Ingredient of the Week brought to you by:
Chefs Tom Douglas and Thierry Rautureau bring you the latest on Seattle's dining scene
Seattle Kitchen
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Scallops can be a tasty treat when cooked in butter, say chefs Tom Douglas and Thierry Rautueau. (AP Photo/Robert F. Bukaty)

Ingredient of the Week: Scallops

"I love scallops," says chef Thierry Rautureau. These little morsels are one of the best treats the ocean has to offer, and Thierry and chef Tom Douglas have a few tips for preparing them.

When purchasing scallops in a grocery store, Tom says, you want to look for the words "dry pack."

"If there's a bunch of milky-white liquid in the bottom of the scallop bowl," says Tom, "that's not dry." The scallops, he adds, should be glistening, but not wet or leaking fluid.

Scallops typically are run through a solution that makes them look plump, but over time, the solution leaks out, and when you cook them, "it pours out," Tom says. Dry pack scallops can be eaten raw like sushi, or cooked.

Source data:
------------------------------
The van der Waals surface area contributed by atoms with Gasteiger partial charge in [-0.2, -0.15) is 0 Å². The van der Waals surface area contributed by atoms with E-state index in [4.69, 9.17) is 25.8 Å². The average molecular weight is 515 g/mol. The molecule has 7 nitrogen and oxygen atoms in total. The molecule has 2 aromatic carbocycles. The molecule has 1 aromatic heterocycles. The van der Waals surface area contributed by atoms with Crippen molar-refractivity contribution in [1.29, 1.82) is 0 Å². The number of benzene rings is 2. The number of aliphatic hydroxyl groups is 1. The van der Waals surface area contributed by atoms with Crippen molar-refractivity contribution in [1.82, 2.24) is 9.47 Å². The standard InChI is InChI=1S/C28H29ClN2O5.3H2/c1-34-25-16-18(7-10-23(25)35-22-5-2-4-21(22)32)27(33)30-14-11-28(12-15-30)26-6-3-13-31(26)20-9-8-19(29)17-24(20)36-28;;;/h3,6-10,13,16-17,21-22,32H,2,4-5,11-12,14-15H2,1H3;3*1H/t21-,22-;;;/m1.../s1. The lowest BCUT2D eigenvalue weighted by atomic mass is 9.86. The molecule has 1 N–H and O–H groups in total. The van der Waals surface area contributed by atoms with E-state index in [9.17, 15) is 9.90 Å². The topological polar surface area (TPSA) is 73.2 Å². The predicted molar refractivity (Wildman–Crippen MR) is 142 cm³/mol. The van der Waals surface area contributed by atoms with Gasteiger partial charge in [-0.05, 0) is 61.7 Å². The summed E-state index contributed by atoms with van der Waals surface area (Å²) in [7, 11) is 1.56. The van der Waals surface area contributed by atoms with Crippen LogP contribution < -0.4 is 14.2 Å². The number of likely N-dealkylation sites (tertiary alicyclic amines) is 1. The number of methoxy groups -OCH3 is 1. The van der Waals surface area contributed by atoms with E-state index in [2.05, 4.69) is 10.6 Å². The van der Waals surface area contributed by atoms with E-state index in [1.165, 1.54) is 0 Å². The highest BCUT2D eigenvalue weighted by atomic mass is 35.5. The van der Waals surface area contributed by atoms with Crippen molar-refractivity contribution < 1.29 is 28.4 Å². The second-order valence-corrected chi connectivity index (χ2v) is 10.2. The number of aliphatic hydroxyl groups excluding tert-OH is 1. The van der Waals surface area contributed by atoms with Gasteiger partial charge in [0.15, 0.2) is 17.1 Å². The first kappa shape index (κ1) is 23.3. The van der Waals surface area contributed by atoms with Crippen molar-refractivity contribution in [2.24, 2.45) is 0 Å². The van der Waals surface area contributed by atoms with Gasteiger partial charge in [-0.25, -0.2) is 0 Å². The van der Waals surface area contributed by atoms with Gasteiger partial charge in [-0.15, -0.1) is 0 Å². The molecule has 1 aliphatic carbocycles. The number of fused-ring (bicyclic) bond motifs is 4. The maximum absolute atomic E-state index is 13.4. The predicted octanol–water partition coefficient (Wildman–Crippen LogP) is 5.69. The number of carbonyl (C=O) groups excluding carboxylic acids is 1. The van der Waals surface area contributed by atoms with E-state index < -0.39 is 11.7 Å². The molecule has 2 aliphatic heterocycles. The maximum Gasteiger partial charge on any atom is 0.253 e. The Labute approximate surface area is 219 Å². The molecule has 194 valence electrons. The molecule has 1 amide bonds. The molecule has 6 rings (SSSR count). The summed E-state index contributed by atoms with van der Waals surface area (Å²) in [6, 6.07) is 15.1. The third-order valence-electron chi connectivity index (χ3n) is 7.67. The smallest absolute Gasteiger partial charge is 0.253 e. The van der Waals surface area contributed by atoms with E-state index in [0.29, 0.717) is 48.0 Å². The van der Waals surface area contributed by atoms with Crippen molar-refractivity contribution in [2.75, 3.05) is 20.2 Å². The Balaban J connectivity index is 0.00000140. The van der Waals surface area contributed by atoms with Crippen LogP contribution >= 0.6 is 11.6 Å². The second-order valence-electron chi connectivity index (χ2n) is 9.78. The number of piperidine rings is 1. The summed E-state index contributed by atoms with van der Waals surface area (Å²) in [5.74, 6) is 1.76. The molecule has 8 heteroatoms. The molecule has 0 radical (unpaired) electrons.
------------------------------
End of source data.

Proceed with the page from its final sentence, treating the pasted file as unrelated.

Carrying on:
Tom says he likes to let his scallops sit out to room temperature; since you're going to serve them practically raw in the middle, he says, you don't want them to be too cold when served.

When making your scallops, Thierry recommends warming the pan first and putting a small amount of oil inside the pan. "Then I put my seasoned scallop right on top of that, and don't touch it for 30 to 45 seconds," he says. Do the same thing to the other side, then daub off the oil. "Put it on a nice thing of butter, with shallots around it," he says, and with a spoon keep putting the fat on top of the scallop.

He adds that you can serve the scallops with seasonal root vegetables.

Whole Foods Markets are a proud sponsor of Seattle Kitchen's Ingredient of the Week.

Cait Walsh, MyNorthwest Writer
Caitlyn Walsh is a regular lifestyles contributor for MyNorthwest. She enjoys reading and hiking, as well as perusing all the cat videos the Internet has to offer.
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